Although infectious disease testing should in part be based on the local and regional prevalence of infectious agents, several national and international societies have released guidelines regarding this subject. One of them is the 2016 American College of Veterinary Internal Medicine Consensus Statement on Infectious Disease testing for blood donors.11 This suggests that any canine blood donor should be tested for:   

  • Blood type
  • Complete blood count (CBC)
  • Serum chemistry panel
  • Fecal analysis (every 6 months)
  • Heartworm antigen
  • Babesia spp
  • Anaplasma spp
  • Ehrlichia spp
  • Bartonella spp
  • Mycoplasma spp 
  • Leishmania spp (geographic)
  • Trypanosoma cruzi (geographic)
  • Hepatozoon canis americanum (geographic)
  • Brucella canis 

Blood obtained from closed cavities can be safely used for autotransfusion if there is no evidence of septic, bile, intestinal content, and urine contamination; if the dwelling time in the cavity is fewer than 72 hours; and if no gross clotting is apparent. Neoplastic disease can also be considered as a contraindication to blood product autotransfusion, although the risk of metastatic spreading may be reduced by leukocyte depletion filters.9 Blood for autotransfusion can also be collected and processed with cell salvage devices.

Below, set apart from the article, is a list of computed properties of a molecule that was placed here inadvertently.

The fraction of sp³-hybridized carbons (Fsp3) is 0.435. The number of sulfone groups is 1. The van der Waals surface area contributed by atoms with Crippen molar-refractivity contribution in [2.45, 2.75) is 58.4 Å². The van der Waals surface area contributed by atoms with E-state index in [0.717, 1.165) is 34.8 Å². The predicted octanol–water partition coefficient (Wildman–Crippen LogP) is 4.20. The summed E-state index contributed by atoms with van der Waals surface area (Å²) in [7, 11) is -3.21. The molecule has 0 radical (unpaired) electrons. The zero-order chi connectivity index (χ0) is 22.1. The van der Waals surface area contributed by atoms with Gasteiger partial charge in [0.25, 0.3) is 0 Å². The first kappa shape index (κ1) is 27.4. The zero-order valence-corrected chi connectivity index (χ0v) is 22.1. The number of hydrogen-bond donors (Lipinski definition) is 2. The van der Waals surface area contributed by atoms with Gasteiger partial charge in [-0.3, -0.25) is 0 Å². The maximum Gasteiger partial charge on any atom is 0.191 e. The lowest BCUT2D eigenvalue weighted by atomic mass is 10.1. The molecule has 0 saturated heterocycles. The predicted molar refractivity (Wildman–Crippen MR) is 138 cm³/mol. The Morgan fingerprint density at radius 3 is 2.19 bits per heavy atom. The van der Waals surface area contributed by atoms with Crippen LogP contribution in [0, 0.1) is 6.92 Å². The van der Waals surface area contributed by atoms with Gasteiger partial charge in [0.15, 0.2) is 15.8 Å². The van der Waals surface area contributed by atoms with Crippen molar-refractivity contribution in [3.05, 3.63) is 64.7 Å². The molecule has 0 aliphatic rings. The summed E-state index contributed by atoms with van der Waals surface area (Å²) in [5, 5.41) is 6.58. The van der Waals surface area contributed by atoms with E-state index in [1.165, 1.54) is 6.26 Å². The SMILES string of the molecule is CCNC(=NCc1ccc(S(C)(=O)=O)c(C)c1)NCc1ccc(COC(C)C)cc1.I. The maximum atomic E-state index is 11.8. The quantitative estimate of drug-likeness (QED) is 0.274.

Step-by-Step: Blood Collection

What You Will Need

  • Peripheral venous-inserted catheter
  • Cutaneous asepsis kit (ie, antiseptic solution, alcohol, gauze swabs, clippers)
  • Sterile gloves